The World Bank and the Global Financial Crisis: The Reemergence of Lending to Middle-Income Countries
Whitehead Journal of Diplomacy and International Relations 12.2 (Summer/Fall 2011): 57-72
20 Pages Posted: 13 Feb 2012 Last revised: 25 Jul 2012
Date Written: March 1, 2011
In this article, I review the World Bank’s response to the global financial crisis that began in the fall of 2008. I show that the World Bank significantly increased lending after the crisis began. The majority of this new lending went to middle-income countries rather than to the poorest countries of the world. At first glance, this might seem like the Bank was in dereliction of its duty to help the poorest countries, but in reality, addressing the credit constraint problems of middle-income countries was perhaps the most appropriate pattern of lending for promoting the health of the overall global economy, given the potential for these countries to be drivers of global trade and finance. In addition, the thematic character of Bank lending did not change significantly in comparison with the years before the crisis. I also show how the International Finance Corporation, a branch of the World Bank that typically receives less attention than its two main lending arms, the International Development Association and the International Bank for Reconstruction and Development, positioned itself to act as a substitute for sources of private capital that were drying up around the world yet did not substantially increase lending beyond a preexisting trend. And finally I provide evidence of the World Bank’s rhetorical advocacy on behalf of the developing world during the period of the financial crisis, although I argue that this promotion of new financing flows for the developing world ultimately produced only mixed results.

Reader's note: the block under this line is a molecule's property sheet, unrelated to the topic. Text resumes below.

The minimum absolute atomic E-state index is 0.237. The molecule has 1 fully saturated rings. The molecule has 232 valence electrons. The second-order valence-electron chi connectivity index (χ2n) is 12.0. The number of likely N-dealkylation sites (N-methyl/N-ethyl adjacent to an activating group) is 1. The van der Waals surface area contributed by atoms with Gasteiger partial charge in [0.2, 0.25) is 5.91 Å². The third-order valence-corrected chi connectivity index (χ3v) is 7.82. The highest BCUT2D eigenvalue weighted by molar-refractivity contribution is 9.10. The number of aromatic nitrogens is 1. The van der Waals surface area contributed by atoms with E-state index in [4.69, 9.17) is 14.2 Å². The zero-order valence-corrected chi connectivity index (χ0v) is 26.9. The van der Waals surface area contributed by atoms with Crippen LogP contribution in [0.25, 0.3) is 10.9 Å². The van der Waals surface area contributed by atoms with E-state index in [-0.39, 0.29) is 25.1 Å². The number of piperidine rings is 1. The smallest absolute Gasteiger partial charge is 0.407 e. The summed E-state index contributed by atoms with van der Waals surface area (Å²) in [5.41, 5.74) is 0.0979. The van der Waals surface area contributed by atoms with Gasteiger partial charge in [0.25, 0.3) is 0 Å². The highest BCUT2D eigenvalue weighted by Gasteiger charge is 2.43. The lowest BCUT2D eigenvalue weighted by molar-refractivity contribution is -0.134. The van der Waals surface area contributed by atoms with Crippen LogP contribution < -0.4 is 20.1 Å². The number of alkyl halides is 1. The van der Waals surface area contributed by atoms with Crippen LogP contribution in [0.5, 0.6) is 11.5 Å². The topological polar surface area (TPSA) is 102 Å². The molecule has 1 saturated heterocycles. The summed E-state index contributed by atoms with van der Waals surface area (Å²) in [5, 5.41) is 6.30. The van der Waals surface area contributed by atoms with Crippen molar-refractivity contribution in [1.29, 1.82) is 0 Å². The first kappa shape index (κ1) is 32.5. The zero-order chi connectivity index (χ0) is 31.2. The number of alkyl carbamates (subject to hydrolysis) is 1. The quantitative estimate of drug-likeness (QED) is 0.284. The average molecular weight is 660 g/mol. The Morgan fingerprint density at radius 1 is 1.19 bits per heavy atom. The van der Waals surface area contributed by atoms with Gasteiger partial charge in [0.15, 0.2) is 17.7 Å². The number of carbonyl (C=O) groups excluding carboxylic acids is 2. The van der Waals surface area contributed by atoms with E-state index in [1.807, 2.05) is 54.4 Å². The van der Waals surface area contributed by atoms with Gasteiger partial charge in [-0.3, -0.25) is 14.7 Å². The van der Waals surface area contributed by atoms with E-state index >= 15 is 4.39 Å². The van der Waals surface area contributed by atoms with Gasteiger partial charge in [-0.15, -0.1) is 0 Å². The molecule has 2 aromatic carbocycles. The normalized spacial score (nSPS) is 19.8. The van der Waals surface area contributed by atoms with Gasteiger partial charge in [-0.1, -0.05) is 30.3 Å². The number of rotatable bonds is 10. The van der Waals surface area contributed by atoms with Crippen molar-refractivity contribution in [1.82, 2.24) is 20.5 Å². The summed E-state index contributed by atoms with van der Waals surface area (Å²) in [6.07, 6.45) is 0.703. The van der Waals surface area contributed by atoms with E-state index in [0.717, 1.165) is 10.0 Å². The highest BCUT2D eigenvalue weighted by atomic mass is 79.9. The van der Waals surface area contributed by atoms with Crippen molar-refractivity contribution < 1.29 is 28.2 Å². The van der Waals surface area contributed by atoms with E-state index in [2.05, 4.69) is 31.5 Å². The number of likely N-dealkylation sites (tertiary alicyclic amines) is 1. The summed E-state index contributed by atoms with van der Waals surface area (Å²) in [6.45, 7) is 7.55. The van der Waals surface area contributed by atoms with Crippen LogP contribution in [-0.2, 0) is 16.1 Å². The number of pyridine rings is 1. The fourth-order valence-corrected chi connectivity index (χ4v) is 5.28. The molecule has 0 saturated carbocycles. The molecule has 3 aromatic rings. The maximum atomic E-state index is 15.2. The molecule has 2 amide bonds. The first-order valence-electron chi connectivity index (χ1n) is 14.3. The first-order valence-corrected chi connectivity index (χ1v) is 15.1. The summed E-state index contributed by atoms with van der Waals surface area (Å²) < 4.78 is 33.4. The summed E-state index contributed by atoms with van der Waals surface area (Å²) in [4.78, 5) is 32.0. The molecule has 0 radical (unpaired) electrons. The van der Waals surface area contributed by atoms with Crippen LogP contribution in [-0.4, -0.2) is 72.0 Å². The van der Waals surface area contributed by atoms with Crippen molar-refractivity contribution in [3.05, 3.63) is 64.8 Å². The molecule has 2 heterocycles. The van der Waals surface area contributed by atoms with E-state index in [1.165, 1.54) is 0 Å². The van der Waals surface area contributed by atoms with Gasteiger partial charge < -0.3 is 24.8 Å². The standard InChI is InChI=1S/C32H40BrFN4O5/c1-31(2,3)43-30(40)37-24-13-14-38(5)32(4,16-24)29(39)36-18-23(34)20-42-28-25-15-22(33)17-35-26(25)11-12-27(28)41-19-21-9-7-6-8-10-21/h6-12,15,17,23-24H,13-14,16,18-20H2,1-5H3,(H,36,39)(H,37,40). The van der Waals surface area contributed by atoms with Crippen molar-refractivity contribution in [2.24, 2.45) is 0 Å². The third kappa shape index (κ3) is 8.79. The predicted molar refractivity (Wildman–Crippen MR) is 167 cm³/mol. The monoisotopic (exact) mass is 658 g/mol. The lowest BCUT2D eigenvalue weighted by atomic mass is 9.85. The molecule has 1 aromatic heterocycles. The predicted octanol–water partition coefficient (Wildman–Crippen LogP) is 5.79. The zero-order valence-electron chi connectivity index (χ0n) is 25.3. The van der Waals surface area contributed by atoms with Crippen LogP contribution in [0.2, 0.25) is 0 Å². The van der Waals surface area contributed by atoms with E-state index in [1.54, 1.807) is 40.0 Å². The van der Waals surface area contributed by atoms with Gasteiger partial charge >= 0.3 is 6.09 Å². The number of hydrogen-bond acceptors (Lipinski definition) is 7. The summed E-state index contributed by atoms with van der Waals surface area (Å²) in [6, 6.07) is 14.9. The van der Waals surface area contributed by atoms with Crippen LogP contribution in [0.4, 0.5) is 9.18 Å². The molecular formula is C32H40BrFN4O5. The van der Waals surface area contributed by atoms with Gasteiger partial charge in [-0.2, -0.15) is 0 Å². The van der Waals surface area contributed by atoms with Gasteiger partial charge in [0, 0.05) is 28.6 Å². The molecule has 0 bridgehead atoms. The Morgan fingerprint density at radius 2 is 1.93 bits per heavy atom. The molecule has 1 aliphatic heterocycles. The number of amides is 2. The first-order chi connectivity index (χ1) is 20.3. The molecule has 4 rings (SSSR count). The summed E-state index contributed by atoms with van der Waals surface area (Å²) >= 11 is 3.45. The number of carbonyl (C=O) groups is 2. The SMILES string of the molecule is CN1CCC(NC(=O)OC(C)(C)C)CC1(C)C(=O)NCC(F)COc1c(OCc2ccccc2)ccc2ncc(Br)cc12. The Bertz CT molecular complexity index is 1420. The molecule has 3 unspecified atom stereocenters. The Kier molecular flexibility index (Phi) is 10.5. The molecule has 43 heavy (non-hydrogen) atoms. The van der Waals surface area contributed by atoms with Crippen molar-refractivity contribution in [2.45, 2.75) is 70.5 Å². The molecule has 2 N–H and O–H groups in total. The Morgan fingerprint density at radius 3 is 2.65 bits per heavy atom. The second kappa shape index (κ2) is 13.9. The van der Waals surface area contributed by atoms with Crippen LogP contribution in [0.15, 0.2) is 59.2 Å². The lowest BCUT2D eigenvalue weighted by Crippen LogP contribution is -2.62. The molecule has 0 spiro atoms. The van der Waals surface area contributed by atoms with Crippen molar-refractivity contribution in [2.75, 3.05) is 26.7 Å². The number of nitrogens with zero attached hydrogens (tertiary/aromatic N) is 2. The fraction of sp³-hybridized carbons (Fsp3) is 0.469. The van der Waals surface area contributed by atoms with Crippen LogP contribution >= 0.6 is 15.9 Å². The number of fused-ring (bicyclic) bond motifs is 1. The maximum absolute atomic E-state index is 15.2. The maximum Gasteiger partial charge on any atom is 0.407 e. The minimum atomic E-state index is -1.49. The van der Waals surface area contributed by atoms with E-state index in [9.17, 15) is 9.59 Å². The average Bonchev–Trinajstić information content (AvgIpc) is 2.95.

Keywords: World Bank, financial crisis, foreign aid, development
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